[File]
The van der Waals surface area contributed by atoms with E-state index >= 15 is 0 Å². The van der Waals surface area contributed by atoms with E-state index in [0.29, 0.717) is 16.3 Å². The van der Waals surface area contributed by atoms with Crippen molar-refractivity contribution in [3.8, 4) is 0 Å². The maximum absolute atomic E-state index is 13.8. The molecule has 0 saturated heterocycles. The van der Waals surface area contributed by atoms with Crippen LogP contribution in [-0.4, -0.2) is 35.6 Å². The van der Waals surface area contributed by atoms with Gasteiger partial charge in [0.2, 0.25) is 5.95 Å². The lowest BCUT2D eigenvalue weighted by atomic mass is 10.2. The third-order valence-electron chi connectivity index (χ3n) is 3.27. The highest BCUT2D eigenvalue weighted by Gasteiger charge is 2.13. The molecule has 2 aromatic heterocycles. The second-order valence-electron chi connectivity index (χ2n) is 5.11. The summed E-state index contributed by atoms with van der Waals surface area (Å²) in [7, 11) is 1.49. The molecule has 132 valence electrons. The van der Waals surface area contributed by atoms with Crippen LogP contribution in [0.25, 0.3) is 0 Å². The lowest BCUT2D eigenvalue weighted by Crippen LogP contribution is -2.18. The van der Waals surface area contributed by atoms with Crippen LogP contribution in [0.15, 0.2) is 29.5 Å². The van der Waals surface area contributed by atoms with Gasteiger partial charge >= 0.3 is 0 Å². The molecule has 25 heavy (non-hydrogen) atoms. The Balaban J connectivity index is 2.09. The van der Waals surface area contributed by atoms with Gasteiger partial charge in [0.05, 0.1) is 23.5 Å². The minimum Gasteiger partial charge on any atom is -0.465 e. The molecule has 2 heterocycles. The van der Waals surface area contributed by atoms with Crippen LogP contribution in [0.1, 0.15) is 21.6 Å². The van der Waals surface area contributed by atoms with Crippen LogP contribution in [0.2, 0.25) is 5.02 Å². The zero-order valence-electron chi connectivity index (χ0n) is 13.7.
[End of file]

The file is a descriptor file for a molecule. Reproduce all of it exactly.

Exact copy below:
The van der Waals surface area contributed by atoms with E-state index >= 15 is 0 Å². The van der Waals surface area contributed by atoms with E-state index in [0.29, 0.717) is 16.3 Å². The van der Waals surface area contributed by atoms with Crippen molar-refractivity contribution in [3.8, 4) is 0 Å². The maximum absolute atomic E-state index is 13.8. The molecule has 0 saturated heterocycles. The van der Waals surface area contributed by atoms with Crippen LogP contribution in [-0.4, -0.2) is 35.6 Å². The van der Waals surface area contributed by atoms with Gasteiger partial charge in [0.2, 0.25) is 5.95 Å². The lowest BCUT2D eigenvalue weighted by atomic mass is 10.2. The third-order valence-electron chi connectivity index (χ3n) is 3.27. The highest BCUT2D eigenvalue weighted by Gasteiger charge is 2.13. The molecule has 2 aromatic heterocycles. The second-order valence-electron chi connectivity index (χ2n) is 5.11. The summed E-state index contributed by atoms with van der Waals surface area (Å²) in [7, 11) is 1.49. The molecule has 132 valence electrons. The van der Waals surface area contributed by atoms with Crippen LogP contribution in [0.25, 0.3) is 0 Å². The lowest BCUT2D eigenvalue weighted by Crippen LogP contribution is -2.18. The van der Waals surface area contributed by atoms with Crippen LogP contribution in [0.15, 0.2) is 29.5 Å². The van der Waals surface area contributed by atoms with Gasteiger partial charge >= 0.3 is 0 Å². The molecule has 25 heavy (non-hydrogen) atoms. The Balaban J connectivity index is 2.09. The van der Waals surface area contributed by atoms with Gasteiger partial charge in [0.05, 0.1) is 23.5 Å². The minimum Gasteiger partial charge on any atom is -0.465 e. The molecule has 2 heterocycles. The van der Waals surface area contributed by atoms with Crippen LogP contribution in [0.1, 0.15) is 21.6 Å². The van der Waals surface area contributed by atoms with Crippen LogP contribution in [0.2, 0.25) is 5.02 Å². The zero-order valence-electron chi connectivity index (χ0n) is 13.7.